ECCV 2008 Tutorial

Date: Sunday October 12th - Afternoon

Venue: Palais des Congres Parc Chanot, in Marseille.

Motion Capture in Practice

Speakers: Andrew J Stoddart (Vicon), Steve Caulkin (Image Metrics), Clement Menier (4D View Solutions), Steve Sullivan (Lucasfilm/Industrial Light & Magic)


Tracking human motion has been a topic of intense interest in the computer vision community for at least 20 years. It has also been an active area commercially for about the same period.

This tutorial will present an introduction to the challenges faced when delivering products and services into this market and how they are being met today.

1. [1400-1445] Optical motion capture. Andrew J. Stoddart. [45 mins]

o “It’s the camera, stupid”, the anatomy of a modern mocap camera. Why is custom hardware still so hard to beat?

o Visual Geometry, calibration, reconstruction, trajectories and labeling. It’s not as easy as it looks...

o How to combine automatic & manual tools. The algorithm isn’t always right!

o Kinematic modeling and the VSK markup language. What does the customer actually want?

2. [1445-1530] Performance-driven facial animation, Steve Caulkin, ImageMetrics. [45 mins]

o Overview of performance-driven facial animation

o Goals of facial capture

o Traditional facial motion capture

o Markerless facial capture

o Capture techniques

§ Witness camera

§ Head-mounted camera

§ Multiple cameras/stereo

o Simultaneous facial and body mocap

o Driving facial animation from performance data

*. [1530-1550] Coffee

3. [1550-1635] Capturing Reality, Clement Menier, 4D View Solutions, [45 mins]

o Recording a scene: the challenge of synchronized multiple-view color acquisition.

o 3D modeling of a real dynamic sequence. Robustness: the key point.

o Offline versus Real-time modeling: two different worlds.

o Where and how can multiple-view recording or surface modeling be helpful?

§ In academic research.

§ In industrial processes.

o Delivering it to the customer.

4. [1635-1720] Motion capture at Industrial Light and Magic: current practice and remaining challenges, Steve Sullivan, Lucasfilm [45 mins]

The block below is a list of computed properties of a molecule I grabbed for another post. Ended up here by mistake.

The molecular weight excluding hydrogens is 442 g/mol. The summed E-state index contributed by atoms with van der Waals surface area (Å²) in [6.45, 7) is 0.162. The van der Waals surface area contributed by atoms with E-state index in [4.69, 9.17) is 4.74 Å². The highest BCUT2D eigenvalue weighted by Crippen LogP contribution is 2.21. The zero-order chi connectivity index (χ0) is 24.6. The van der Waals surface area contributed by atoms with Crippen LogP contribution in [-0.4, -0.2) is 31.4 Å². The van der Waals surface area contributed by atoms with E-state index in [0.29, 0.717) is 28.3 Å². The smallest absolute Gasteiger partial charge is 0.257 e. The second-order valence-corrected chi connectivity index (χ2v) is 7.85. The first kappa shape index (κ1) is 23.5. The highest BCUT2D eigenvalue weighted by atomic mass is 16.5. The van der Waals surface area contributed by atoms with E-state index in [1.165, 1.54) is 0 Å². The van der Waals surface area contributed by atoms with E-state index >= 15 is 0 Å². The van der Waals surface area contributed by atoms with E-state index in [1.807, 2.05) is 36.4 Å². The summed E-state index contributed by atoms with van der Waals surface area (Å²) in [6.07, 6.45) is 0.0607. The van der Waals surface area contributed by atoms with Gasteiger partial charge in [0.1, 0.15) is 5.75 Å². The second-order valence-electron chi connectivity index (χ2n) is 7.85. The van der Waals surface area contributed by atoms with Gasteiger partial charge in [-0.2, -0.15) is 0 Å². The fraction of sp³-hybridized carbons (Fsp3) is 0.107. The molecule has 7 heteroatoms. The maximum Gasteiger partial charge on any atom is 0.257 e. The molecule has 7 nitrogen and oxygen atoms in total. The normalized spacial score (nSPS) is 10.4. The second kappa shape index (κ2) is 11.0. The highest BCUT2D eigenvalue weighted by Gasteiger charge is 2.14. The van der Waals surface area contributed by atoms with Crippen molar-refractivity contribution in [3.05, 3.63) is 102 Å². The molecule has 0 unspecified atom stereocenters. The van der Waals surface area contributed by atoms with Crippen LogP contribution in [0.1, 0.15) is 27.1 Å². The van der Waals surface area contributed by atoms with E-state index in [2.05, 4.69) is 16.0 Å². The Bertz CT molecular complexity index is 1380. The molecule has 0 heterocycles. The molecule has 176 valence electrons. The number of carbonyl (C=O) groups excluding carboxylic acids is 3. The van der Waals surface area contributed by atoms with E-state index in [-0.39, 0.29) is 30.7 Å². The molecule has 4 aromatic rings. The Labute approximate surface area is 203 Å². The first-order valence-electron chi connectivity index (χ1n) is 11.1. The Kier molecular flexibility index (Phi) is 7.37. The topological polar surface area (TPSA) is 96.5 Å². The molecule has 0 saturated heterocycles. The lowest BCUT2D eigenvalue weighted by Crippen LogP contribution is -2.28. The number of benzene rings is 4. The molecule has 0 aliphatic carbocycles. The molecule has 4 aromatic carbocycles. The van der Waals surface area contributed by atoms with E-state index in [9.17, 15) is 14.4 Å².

o Traditional marker-based mocap

o Onset body mocap

o Facial mocap “in the chair” and on-set

o Camera capture

The speakers

· Andrew Stoddart is head of Research at Vicon Motion Systems. He has a Ph.D. in theoretical particle physics from the University of Cape Town. In 1995 he became a lecturer in the Centre for Vision, Speech and Signal Processing at Surrey. In 1999 he joined OMG and was instrumental in the formation of the 2d3 Ltd. He was part of the boujou team that was awarded an Emmy in 2002 by the Academy for Television Arts and Sciences. Andrew currently leads several research projects within Vicon.

· Steve Caulkin is head of Research at Image Metrics. He completed his PhD in computer vision applied to digital mammography in 2001 and joined Image Metrics, working on a range of application areas before focusing on facial animation. He is currently responsible for research on Image Metrics’ performance-driven facial animation technology and related projects.

· Clement Menier is head of Research and Development at 4D View Solutions. He obtained his Ph.D. in vision systems in 2007 from the French INRIA Institute in Grenoble. His work on real time modeling and interactivity was selected for the Emerging Technology section of SIGGRAPH'07. Since 2007, he has been working on developing the technical offering of 4D View Solutions. Clement is currently in charge of the different research and development projects at 4D View Solutions.

· Steve Sullivan is Director of Research and Development at Lucasfilm. Steve joined Industrial Light & Magic in 1998 to develop computer vision techniques for visual effects production. Working within ILM's R&D group, he led a team creating systems for matchmoving, photogrammetry, image-based rendering, and motion capture. He has worked on over 50 films, and in 2002 received a Technical Achievement Award from the Academy of Motion Picture Arts and Sciences for the MARS motion and structure recovery system. Later in 2002, he became Director of Research and Development, and in 2004 initiated an effort to unify ILM film technologies and LucasArts game technologies in a common framework for all the Lucas companies. In 2007, Steve received a Scientific and Engineering Award from the Academy of Motion Picture Arts and Sciences for ILM’s Image-based Modeling system. He currently leads the R&D effort for all the Lucas companies, creating advanced artist technology for film, games, animation, and television. Prior to ILM, Sullivan received his PhD in Electrical and Computer Engineering from the University of Illinois at Urbana-Champaign in 1996, with an emphasis on automatic object modeling, recognition, and surface representations. After graduation, Sullivan spent two years with Rhythm & Hues Studios in Los Angeles, developing animation and 3D tracking software before joining ILM.